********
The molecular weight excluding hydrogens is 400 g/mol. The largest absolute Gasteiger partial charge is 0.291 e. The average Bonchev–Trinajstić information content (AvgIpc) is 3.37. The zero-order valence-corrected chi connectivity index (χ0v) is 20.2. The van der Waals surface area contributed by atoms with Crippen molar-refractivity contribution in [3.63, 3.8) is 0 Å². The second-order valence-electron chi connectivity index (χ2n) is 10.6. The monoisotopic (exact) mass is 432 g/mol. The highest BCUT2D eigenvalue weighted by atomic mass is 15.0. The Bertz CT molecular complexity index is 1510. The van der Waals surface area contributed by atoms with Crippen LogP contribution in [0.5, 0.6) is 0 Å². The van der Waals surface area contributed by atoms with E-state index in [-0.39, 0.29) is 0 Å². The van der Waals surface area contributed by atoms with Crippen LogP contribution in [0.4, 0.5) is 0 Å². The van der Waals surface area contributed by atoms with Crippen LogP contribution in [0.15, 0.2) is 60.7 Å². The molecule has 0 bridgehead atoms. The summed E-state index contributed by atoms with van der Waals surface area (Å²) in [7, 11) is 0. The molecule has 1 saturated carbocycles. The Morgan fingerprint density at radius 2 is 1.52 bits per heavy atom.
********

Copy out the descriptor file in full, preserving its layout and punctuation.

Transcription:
The molecular weight excluding hydrogens is 400 g/mol. The largest absolute Gasteiger partial charge is 0.291 e. The average Bonchev–Trinajstić information content (AvgIpc) is 3.37. The zero-order valence-corrected chi connectivity index (χ0v) is 20.2. The van der Waals surface area contributed by atoms with Crippen molar-refractivity contribution in [3.63, 3.8) is 0 Å². The second-order valence-electron chi connectivity index (χ2n) is 10.6. The monoisotopic (exact) mass is 432 g/mol. The highest BCUT2D eigenvalue weighted by atomic mass is 15.0. The Bertz CT molecular complexity index is 1510. The van der Waals surface area contributed by atoms with Crippen LogP contribution in [0.5, 0.6) is 0 Å². The van der Waals surface area contributed by atoms with E-state index in [-0.39, 0.29) is 0 Å². The van der Waals surface area contributed by atoms with Crippen LogP contribution in [0.4, 0.5) is 0 Å². The van der Waals surface area contributed by atoms with Crippen LogP contribution in [0.15, 0.2) is 60.7 Å². The molecule has 0 bridgehead atoms. The summed E-state index contributed by atoms with van der Waals surface area (Å²) in [7, 11) is 0. The molecule has 1 saturated carbocycles. The Morgan fingerprint density at radius 2 is 1.52 bits per heavy atom.